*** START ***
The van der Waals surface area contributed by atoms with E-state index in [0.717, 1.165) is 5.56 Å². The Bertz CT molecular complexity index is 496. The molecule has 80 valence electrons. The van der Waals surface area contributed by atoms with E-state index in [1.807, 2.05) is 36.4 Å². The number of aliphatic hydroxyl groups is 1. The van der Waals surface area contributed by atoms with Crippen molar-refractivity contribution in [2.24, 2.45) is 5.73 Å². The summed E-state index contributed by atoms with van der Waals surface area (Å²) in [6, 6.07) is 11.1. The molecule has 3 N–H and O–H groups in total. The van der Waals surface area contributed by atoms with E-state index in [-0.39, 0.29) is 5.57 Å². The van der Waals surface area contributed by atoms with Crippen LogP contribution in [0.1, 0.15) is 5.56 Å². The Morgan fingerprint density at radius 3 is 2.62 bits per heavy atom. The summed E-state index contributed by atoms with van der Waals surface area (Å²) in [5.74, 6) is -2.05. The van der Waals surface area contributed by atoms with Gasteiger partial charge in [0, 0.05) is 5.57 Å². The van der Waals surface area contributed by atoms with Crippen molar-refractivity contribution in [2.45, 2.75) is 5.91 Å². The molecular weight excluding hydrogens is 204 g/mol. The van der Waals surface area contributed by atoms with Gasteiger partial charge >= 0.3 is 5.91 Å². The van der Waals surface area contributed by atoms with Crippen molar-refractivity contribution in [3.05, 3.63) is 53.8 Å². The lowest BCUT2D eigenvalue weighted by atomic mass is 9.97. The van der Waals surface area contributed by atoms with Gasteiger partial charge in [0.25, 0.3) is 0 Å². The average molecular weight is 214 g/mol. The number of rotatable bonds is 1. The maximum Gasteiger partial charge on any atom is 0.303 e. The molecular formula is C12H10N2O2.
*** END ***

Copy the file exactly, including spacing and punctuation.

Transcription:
The van der Waals surface area contributed by atoms with E-state index in [0.717, 1.165) is 5.56 Å². The Bertz CT molecular complexity index is 496. The molecule has 80 valence electrons. The van der Waals surface area contributed by atoms with E-state index in [1.807, 2.05) is 36.4 Å². The number of aliphatic hydroxyl groups is 1. The van der Waals surface area contributed by atoms with Crippen molar-refractivity contribution in [2.24, 2.45) is 5.73 Å². The summed E-state index contributed by atoms with van der Waals surface area (Å²) in [6, 6.07) is 11.1. The molecule has 3 N–H and O–H groups in total. The van der Waals surface area contributed by atoms with E-state index in [-0.39, 0.29) is 5.57 Å². The van der Waals surface area contributed by atoms with Crippen LogP contribution in [0.1, 0.15) is 5.56 Å². The Morgan fingerprint density at radius 3 is 2.62 bits per heavy atom. The summed E-state index contributed by atoms with van der Waals surface area (Å²) in [5.74, 6) is -2.05. The van der Waals surface area contributed by atoms with Gasteiger partial charge in [0, 0.05) is 5.57 Å². The van der Waals surface area contributed by atoms with Crippen molar-refractivity contribution in [2.45, 2.75) is 5.91 Å². The molecular weight excluding hydrogens is 204 g/mol. The van der Waals surface area contributed by atoms with Gasteiger partial charge >= 0.3 is 5.91 Å². The van der Waals surface area contributed by atoms with Crippen molar-refractivity contribution in [3.05, 3.63) is 53.8 Å². The lowest BCUT2D eigenvalue weighted by atomic mass is 9.97. The van der Waals surface area contributed by atoms with Gasteiger partial charge in [0.25, 0.3) is 0 Å². The average molecular weight is 214 g/mol. The number of rotatable bonds is 1. The maximum Gasteiger partial charge on any atom is 0.303 e. The molecular formula is C12H10N2O2.